I listened to the Wadia 121 Decoding Computer ($1,299) in a number of configurations. Most listening was done using my C.A.P.S. v2.0 server running JRiver Media Center v18 and using my MacBook Pro running OS X Mountain Lion 10.8 and Audirvana Plus v 22.214.171.124.2 in Direct Mode. On the audio side I listened mainly through my reference system consisting of a Spectral Audio DMC-30SS Series 2 preamplifier ($12,000) and DMA-260 amplifier ($10,000), and TAD Labs CR1 loudspeakers ($40,000). This system is very neutral and helps me identify differences between products easily. However, the Wadia 121 was likely designed for systems that cost less than my preamplifier alone and systems with different requirements. Wadia advocates a direct connection from the 121 to an amplifier while at the same time Spectral advocates use of its preamp with its amps. The DMA-260 user manual states a high output current capability of at least 180ma continuous is required. That's not an easy task for a small component with small power supply. I listened both with and without a preamp but preferred the sound with the preamp in this playback chain. Both configurations had pros and cons. There was no free lunch simply bypassing the preamp in my main system. At the end of the review period I changed things up considerably by connecting the Wadia 121 directly to a pair of Bel Canto ref1000m monoblock amplifiers ($5,990 /pair) via AudioQuest balanced interconnects. This was a game changer. These amplifiers are not as resolving as the DMC-30SS / DMA-260 combo but from a system synergy point of view they were a much better fit then running direct to the Spectral amp. This Wadia > balanced AudioQuest > Bel Canto combination is a "must listen" for readers putting together a system in this ballpark of size, price, and performance. I also spent a considerable amount of time listening through Sennheiser HD600 headphones connected to the 121's front headphone output. My headphone use wasn't planned but came more from necessity and a desire to listen while at my desk without routing music to my main system. I frequently purchase music online or fire up MOG to sample the new releases of the week every Tuesday. The Wadia 121 works excellent in this capacity as it supports all relevant sample rates from 44.1 through 192 kHz and sounds very good with the Sennheisers.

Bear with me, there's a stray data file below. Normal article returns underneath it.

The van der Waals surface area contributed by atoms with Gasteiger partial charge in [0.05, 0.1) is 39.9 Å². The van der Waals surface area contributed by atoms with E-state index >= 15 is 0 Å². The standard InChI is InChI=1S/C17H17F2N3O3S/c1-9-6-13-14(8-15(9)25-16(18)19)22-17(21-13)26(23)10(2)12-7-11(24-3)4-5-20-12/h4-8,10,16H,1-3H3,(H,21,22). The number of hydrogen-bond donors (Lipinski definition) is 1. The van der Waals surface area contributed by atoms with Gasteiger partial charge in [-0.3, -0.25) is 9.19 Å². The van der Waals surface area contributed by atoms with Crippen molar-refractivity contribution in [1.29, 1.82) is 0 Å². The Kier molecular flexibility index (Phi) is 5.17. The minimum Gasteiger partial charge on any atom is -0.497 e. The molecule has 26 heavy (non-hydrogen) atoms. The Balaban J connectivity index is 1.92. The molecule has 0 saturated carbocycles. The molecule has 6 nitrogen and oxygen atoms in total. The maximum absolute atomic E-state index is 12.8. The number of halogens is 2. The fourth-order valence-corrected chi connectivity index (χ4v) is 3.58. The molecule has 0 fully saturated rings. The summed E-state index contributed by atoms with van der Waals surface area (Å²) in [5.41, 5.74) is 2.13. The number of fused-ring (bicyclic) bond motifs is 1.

Overall the sound reproduced through the Wadia 121 ranged from good to very good. The best sound was had when listening to headphones and using Audirvana Plus in Direct Mode on the Mac. Even lossy 320 kbit/s MP3 was very enjoyable while sitting at my desk. Listening through my Spectral preamp and amp produced the best main system sound followed by the direct DAC to amp connection via balanced XLR cables. Connecting the 121 directly to my DMA-260 amp didn't sound as good as the aforementioned configurations but this is also an extremely rare setup not likely to occur in the real world. The sonic character of the Wadia 121 was very different from other DACs I've had in my system in recent memory. I attribute this to Wadia's unique design and proprietary technologies. My favorite aspect of the 121's sound quality is its lack of warm tube coloration. Granted this is a complete solid state design, but that hasn't stopped manufacturers from injecting a bit of warmth in the past. I am usually annoyed by tube warmth within minutes. Readers like me should audition the 121 for a refreshing tubeless sound. Playback of Rock and Pop was right in this DAC's wheelhouse. Seal's Killer (acoustic version) sounded really good through the 121. The vocal on this track was right up front and didn't require a DAC with ultimate resolution and delicacy to reproduce with great effect. Similarly playback of Tower of Power's Diggin' On James Brown was a great track to turn up the volume and enjoy. All the horns, drums, and backing vocals contributing to the chorus produced a fun and engaging sound through the 121.